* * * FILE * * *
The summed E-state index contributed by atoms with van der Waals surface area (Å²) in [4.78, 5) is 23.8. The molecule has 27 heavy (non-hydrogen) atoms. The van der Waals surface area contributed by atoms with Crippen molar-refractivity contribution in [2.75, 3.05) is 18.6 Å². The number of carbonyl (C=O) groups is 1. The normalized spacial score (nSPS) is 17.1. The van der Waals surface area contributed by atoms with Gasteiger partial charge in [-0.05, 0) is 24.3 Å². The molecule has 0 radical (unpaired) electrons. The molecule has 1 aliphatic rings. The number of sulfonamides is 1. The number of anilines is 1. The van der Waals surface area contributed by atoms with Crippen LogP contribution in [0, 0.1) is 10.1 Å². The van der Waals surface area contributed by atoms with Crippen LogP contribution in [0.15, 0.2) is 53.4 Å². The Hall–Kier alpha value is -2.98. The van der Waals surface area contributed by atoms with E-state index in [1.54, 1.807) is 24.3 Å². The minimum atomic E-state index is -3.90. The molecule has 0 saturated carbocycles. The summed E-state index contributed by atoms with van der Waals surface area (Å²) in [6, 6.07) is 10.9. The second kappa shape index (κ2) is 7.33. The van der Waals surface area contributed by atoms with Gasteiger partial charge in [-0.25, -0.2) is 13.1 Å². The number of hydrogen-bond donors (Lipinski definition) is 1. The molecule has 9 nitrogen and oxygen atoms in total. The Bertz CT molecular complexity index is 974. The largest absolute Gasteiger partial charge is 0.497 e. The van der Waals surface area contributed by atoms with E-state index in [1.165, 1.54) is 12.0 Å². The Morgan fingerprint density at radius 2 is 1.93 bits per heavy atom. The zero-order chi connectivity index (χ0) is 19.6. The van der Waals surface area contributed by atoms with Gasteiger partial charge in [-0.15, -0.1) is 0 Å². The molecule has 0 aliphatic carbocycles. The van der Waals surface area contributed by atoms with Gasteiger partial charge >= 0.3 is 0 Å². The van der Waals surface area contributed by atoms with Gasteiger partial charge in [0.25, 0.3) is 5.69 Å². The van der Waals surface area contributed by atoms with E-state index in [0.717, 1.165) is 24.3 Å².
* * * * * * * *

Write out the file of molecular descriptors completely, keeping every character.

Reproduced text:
The summed E-state index contributed by atoms with van der Waals surface area (Å²) in [4.78, 5) is 23.8. The molecule has 27 heavy (non-hydrogen) atoms. The van der Waals surface area contributed by atoms with Crippen molar-refractivity contribution in [2.75, 3.05) is 18.6 Å². The number of carbonyl (C=O) groups is 1. The normalized spacial score (nSPS) is 17.1. The van der Waals surface area contributed by atoms with Gasteiger partial charge in [-0.05, 0) is 24.3 Å². The molecule has 0 radical (unpaired) electrons. The molecule has 1 aliphatic rings. The number of sulfonamides is 1. The number of anilines is 1. The van der Waals surface area contributed by atoms with Crippen LogP contribution in [0, 0.1) is 10.1 Å². The van der Waals surface area contributed by atoms with Crippen LogP contribution in [0.15, 0.2) is 53.4 Å². The Hall–Kier alpha value is -2.98. The van der Waals surface area contributed by atoms with E-state index in [1.54, 1.807) is 24.3 Å². The minimum atomic E-state index is -3.90. The molecule has 0 saturated carbocycles. The summed E-state index contributed by atoms with van der Waals surface area (Å²) in [6, 6.07) is 10.9. The second kappa shape index (κ2) is 7.33. The van der Waals surface area contributed by atoms with Gasteiger partial charge in [-0.25, -0.2) is 13.1 Å². The number of hydrogen-bond donors (Lipinski definition) is 1. The molecule has 9 nitrogen and oxygen atoms in total. The Bertz CT molecular complexity index is 974. The largest absolute Gasteiger partial charge is 0.497 e. The van der Waals surface area contributed by atoms with E-state index in [1.165, 1.54) is 12.0 Å². The Morgan fingerprint density at radius 2 is 1.93 bits per heavy atom. The zero-order chi connectivity index (χ0) is 19.6. The van der Waals surface area contributed by atoms with Gasteiger partial charge in [-0.15, -0.1) is 0 Å². The molecule has 0 aliphatic carbocycles. The van der Waals surface area contributed by atoms with Gasteiger partial charge >= 0.3 is 0 Å². The van der Waals surface area contributed by atoms with Gasteiger partial charge in [0.25, 0.3) is 5.69 Å². The van der Waals surface area contributed by atoms with E-state index in [0.717, 1.165) is 24.3 Å².